Workers’ compensation loss costs used by insurers in figuring rates to charge employers are going down for the eighth straight year.
The loss cost figures show an average reduction of 7.9 percent for the 590 industrial classes used in Kentucky, the same decrease as in 2012. The industrial classes include manufacturing, office and clerical, contracting, and goods and services. For coal classes, surface mining decreased 4.9 percent and underground mining costs decreased 4.8 percent.
Sharon Clark, state insurance commissioner, said her department approved the loss costs filing effective Oct. 1. The figures are submitted by the advisory organization, the National Council on Compensation Insurance Inc. (NCCI), on behalf of all workers’ compensation carriers writing in the state.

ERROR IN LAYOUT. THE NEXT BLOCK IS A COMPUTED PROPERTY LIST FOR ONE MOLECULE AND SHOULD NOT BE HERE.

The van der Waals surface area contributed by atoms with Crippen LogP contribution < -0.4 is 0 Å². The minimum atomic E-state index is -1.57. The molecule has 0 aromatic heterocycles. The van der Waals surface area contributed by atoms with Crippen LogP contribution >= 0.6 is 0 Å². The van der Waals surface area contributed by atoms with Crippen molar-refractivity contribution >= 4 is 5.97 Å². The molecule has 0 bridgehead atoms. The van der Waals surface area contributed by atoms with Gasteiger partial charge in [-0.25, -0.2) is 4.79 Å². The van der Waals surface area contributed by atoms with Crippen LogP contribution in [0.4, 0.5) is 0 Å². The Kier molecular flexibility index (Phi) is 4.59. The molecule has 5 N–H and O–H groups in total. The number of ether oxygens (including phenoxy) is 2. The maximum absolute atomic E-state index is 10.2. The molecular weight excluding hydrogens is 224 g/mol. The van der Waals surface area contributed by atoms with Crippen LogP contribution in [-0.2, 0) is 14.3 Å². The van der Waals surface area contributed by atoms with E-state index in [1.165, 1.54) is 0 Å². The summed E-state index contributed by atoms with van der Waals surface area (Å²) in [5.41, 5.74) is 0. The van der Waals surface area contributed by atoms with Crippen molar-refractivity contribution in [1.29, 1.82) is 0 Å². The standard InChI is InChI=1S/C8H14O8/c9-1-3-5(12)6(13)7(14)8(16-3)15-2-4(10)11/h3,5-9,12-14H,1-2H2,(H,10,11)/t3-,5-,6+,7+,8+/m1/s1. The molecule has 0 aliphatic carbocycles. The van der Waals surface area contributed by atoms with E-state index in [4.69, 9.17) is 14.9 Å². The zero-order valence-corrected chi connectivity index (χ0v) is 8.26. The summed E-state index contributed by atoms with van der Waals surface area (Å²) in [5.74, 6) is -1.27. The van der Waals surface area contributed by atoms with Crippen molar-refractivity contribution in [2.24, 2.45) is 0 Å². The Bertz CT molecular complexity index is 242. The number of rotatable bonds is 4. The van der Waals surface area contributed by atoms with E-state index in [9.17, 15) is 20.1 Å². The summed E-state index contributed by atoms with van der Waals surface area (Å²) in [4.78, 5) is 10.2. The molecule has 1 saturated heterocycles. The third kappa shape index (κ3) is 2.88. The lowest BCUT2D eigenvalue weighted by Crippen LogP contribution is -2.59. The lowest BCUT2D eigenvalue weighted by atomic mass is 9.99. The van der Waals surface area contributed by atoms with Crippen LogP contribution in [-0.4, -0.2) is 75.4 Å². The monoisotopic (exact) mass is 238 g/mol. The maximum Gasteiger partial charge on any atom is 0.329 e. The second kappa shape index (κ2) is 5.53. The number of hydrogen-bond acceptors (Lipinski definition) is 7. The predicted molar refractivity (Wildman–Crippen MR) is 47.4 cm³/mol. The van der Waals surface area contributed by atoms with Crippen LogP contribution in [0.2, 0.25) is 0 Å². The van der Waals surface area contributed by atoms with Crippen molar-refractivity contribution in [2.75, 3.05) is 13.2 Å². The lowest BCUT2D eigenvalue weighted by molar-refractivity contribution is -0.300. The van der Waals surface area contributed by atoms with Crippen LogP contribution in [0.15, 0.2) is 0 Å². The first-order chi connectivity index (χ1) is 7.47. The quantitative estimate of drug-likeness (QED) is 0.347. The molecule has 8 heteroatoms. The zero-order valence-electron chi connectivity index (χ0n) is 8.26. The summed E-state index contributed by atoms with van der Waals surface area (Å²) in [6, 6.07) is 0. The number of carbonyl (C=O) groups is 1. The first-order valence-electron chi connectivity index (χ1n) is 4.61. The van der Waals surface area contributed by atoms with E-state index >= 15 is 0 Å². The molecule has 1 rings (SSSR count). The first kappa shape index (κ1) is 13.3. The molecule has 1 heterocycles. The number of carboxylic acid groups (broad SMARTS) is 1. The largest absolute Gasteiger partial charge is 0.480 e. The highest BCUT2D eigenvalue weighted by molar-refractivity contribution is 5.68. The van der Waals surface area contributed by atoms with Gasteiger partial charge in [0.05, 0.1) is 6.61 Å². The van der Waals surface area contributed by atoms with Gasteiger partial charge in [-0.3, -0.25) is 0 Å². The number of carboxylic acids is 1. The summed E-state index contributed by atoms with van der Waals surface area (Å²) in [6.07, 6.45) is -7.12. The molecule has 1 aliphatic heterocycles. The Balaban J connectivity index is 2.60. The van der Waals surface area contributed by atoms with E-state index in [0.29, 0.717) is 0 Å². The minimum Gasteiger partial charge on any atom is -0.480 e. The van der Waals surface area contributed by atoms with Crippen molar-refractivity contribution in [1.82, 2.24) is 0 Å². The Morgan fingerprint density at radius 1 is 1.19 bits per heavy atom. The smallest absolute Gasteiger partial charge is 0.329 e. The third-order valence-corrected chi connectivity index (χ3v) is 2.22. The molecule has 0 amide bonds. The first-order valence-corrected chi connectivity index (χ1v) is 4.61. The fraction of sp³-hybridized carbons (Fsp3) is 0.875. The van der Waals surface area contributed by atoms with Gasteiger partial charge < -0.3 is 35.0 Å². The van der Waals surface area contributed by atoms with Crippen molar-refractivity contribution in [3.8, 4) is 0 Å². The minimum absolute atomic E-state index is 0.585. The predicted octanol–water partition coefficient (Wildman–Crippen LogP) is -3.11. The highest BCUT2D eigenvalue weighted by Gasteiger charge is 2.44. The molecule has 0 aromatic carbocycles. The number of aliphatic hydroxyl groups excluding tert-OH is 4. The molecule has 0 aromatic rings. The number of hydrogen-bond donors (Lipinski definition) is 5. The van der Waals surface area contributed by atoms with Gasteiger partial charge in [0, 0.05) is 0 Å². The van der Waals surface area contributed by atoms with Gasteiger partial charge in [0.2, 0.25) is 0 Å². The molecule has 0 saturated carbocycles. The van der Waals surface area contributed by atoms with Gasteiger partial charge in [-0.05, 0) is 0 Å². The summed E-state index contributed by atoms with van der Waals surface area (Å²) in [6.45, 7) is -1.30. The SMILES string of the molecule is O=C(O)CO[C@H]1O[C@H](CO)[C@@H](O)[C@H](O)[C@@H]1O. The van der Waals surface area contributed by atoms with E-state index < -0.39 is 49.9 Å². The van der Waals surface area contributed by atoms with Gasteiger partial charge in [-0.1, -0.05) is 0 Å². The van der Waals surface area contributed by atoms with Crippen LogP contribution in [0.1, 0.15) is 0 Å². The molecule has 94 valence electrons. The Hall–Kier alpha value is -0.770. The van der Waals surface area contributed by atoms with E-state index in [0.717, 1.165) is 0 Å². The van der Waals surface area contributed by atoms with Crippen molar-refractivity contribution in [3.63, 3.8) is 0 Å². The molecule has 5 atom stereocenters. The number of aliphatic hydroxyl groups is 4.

“We recently heard from NCCI management that the countrywide outlook for workers’ comp rates has changed from ‘conflicted’ to ‘encouraging,'” said Clark. “Kentucky workers and employers have enjoyed eight consecutive decreases, lowering loss costs on average 46.8 percent. The trend continues to be positive for Kentucky.”
Data collected from insurance carriers is used to develop loss costs, which are the average compensation for lost wages, based on the level of disability, plus medical benefit payments. Use of the information is voluntary but most workers’ comp carriers use the NCCI loss cost values as a base to which they add their own loss adjustment and overhead expenses are to arrive at the rates charged to Kentucky employers.